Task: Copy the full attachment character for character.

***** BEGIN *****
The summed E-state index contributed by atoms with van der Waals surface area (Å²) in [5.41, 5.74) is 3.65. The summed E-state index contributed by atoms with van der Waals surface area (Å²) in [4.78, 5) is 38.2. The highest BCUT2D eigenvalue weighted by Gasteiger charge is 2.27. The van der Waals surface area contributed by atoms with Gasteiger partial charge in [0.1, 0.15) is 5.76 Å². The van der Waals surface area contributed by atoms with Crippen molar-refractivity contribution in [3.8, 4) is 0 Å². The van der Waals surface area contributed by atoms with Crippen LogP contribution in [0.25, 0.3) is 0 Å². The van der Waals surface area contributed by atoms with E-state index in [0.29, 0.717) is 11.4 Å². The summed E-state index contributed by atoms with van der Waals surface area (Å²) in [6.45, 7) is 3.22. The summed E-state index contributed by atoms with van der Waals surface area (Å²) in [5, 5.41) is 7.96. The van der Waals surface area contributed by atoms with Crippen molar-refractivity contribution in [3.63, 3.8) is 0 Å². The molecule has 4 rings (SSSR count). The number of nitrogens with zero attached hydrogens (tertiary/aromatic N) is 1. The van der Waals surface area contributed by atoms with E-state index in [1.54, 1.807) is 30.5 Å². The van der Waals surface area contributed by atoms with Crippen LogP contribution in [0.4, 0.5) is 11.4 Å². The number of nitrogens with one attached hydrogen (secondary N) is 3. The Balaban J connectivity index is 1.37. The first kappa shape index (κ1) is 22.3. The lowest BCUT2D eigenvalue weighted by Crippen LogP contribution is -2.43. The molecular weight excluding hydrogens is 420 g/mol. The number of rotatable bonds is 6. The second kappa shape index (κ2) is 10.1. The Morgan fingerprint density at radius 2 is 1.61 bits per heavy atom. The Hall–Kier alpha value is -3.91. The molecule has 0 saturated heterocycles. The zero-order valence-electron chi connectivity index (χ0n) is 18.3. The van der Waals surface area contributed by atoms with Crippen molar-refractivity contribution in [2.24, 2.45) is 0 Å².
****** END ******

The summed E-state index contributed by atoms with van der Waals surface area (Å²) in [5.41, 5.74) is 3.65. The summed E-state index contributed by atoms with van der Waals surface area (Å²) in [4.78, 5) is 38.2. The highest BCUT2D eigenvalue weighted by Gasteiger charge is 2.27. The van der Waals surface area contributed by atoms with Gasteiger partial charge in [0.1, 0.15) is 5.76 Å². The van der Waals surface area contributed by atoms with Crippen molar-refractivity contribution in [3.8, 4) is 0 Å². The van der Waals surface area contributed by atoms with Crippen LogP contribution in [0.25, 0.3) is 0 Å². The van der Waals surface area contributed by atoms with E-state index in [0.29, 0.717) is 11.4 Å². The summed E-state index contributed by atoms with van der Waals surface area (Å²) in [6.45, 7) is 3.22. The summed E-state index contributed by atoms with van der Waals surface area (Å²) in [5, 5.41) is 7.96. The van der Waals surface area contributed by atoms with Crippen molar-refractivity contribution in [3.63, 3.8) is 0 Å². The molecule has 4 rings (SSSR count). The number of nitrogens with zero attached hydrogens (tertiary/aromatic N) is 1. The van der Waals surface area contributed by atoms with E-state index in [1.54, 1.807) is 30.5 Å². The van der Waals surface area contributed by atoms with Crippen LogP contribution in [0.4, 0.5) is 11.4 Å². The number of nitrogens with one attached hydrogen (secondary N) is 3. The Balaban J connectivity index is 1.37. The first kappa shape index (κ1) is 22.3. The lowest BCUT2D eigenvalue weighted by Crippen LogP contribution is -2.43. The molecular weight excluding hydrogens is 420 g/mol. The number of rotatable bonds is 6. The second kappa shape index (κ2) is 10.1. The Morgan fingerprint density at radius 2 is 1.61 bits per heavy atom. The Hall–Kier alpha value is -3.91. The molecule has 0 saturated heterocycles. The zero-order valence-electron chi connectivity index (χ0n) is 18.3. The van der Waals surface area contributed by atoms with Crippen molar-refractivity contribution in [2.24, 2.45) is 0 Å².